Harmony, the basis of the economic doctrine which said that if individuals are left unfettered and free to pursue their interests a natural harmony would result. The theory was propounded traditionally in America and in France by Carey and Bastia respectively, and it was not strongly rooted in Britain. It claimed that all factors of production would benefit from increasing prosperity if the productive process were left unregulated and not interfered with. Self interest, even when pursued regardless of other men's well-being, served to work to the benefit of all, whereas all interference with its action was necessarily harmful. The conclusion of this theory was that the role of the state should be limited to the maintenance of 'justice'; laws restricting the exchange of commodities or otherwise interfering with Industrial liberty under the pretext of securing a better harmony of interest were not only destructive of that harmony but also a violation of man's natural rights.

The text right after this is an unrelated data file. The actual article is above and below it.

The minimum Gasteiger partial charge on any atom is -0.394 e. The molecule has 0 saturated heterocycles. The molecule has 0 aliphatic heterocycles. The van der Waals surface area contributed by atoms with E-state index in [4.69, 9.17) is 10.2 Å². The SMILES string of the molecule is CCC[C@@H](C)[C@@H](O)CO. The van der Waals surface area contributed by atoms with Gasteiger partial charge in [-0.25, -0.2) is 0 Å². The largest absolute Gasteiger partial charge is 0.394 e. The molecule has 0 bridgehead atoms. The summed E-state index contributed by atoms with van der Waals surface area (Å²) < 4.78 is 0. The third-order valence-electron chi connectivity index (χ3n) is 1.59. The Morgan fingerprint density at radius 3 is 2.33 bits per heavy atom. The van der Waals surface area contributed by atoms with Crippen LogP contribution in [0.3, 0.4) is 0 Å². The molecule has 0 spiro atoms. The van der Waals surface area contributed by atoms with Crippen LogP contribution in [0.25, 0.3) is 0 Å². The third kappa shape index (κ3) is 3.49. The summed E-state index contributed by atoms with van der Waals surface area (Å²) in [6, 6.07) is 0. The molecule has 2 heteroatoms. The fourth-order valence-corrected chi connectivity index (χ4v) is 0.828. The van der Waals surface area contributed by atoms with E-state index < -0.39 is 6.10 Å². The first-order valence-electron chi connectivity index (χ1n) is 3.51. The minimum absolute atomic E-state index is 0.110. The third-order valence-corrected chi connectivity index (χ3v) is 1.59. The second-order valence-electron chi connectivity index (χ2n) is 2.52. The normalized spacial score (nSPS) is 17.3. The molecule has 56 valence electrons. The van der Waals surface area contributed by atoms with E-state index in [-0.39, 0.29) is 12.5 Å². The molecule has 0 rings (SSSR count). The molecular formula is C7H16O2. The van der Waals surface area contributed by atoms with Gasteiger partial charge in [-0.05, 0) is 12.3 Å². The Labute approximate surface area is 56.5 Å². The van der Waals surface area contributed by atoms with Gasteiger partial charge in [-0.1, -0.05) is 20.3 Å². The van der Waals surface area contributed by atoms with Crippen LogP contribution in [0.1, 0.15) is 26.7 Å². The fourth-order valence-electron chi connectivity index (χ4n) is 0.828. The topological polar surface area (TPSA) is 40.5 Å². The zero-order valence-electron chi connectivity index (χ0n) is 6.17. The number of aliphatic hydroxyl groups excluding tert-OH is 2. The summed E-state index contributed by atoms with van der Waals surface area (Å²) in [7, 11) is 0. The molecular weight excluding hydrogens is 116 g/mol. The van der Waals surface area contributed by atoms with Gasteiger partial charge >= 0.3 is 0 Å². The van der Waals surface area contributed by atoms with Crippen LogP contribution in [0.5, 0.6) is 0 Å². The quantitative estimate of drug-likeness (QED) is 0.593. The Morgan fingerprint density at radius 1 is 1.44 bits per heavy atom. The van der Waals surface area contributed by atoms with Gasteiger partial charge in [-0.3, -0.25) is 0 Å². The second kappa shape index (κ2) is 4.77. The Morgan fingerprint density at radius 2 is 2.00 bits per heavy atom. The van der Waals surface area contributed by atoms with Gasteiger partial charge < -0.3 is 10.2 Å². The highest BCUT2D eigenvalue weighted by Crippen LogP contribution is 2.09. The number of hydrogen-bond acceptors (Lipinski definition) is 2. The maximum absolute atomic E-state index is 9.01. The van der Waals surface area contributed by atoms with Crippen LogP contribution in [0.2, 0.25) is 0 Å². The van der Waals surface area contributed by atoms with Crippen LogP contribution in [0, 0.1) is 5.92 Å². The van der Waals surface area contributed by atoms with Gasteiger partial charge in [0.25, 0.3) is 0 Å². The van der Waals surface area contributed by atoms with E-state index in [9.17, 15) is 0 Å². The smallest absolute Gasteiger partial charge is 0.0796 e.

This view is not the same as that of the classical economists, who envisaged a system of economic liberty within a framework of laws and institutions designed to secure that individual action was harnessed to and therefore served the general good. There is a wide difference between economists who held that 'natural rights' should not be interfered with by law and those who held that since the law created and protected property and other rights the law could also modify them if they were exercised in opposition to the general good.
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